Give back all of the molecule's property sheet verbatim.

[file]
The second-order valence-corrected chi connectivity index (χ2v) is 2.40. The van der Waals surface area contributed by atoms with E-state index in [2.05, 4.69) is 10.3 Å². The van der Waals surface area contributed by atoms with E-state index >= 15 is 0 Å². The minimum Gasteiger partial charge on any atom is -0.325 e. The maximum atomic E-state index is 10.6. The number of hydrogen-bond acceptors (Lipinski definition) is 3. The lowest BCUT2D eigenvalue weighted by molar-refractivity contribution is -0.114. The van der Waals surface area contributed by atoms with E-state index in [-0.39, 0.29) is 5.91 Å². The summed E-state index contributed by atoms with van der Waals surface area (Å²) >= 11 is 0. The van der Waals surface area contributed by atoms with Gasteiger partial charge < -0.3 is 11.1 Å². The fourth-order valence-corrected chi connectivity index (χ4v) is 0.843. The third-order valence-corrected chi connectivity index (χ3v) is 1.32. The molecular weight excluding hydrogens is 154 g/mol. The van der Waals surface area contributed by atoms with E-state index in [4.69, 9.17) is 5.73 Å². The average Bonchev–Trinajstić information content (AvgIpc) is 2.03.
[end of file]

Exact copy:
The second-order valence-corrected chi connectivity index (χ2v) is 2.40. The van der Waals surface area contributed by atoms with E-state index in [2.05, 4.69) is 10.3 Å². The van der Waals surface area contributed by atoms with E-state index >= 15 is 0 Å². The minimum Gasteiger partial charge on any atom is -0.325 e. The maximum atomic E-state index is 10.6. The number of hydrogen-bond acceptors (Lipinski definition) is 3. The lowest BCUT2D eigenvalue weighted by molar-refractivity contribution is -0.114. The van der Waals surface area contributed by atoms with E-state index in [-0.39, 0.29) is 5.91 Å². The summed E-state index contributed by atoms with van der Waals surface area (Å²) >= 11 is 0. The van der Waals surface area contributed by atoms with Gasteiger partial charge < -0.3 is 11.1 Å². The fourth-order valence-corrected chi connectivity index (χ4v) is 0.843. The third-order valence-corrected chi connectivity index (χ3v) is 1.32. The molecular weight excluding hydrogens is 154 g/mol. The van der Waals surface area contributed by atoms with E-state index in [4.69, 9.17) is 5.73 Å². The average Bonchev–Trinajstić information content (AvgIpc) is 2.03.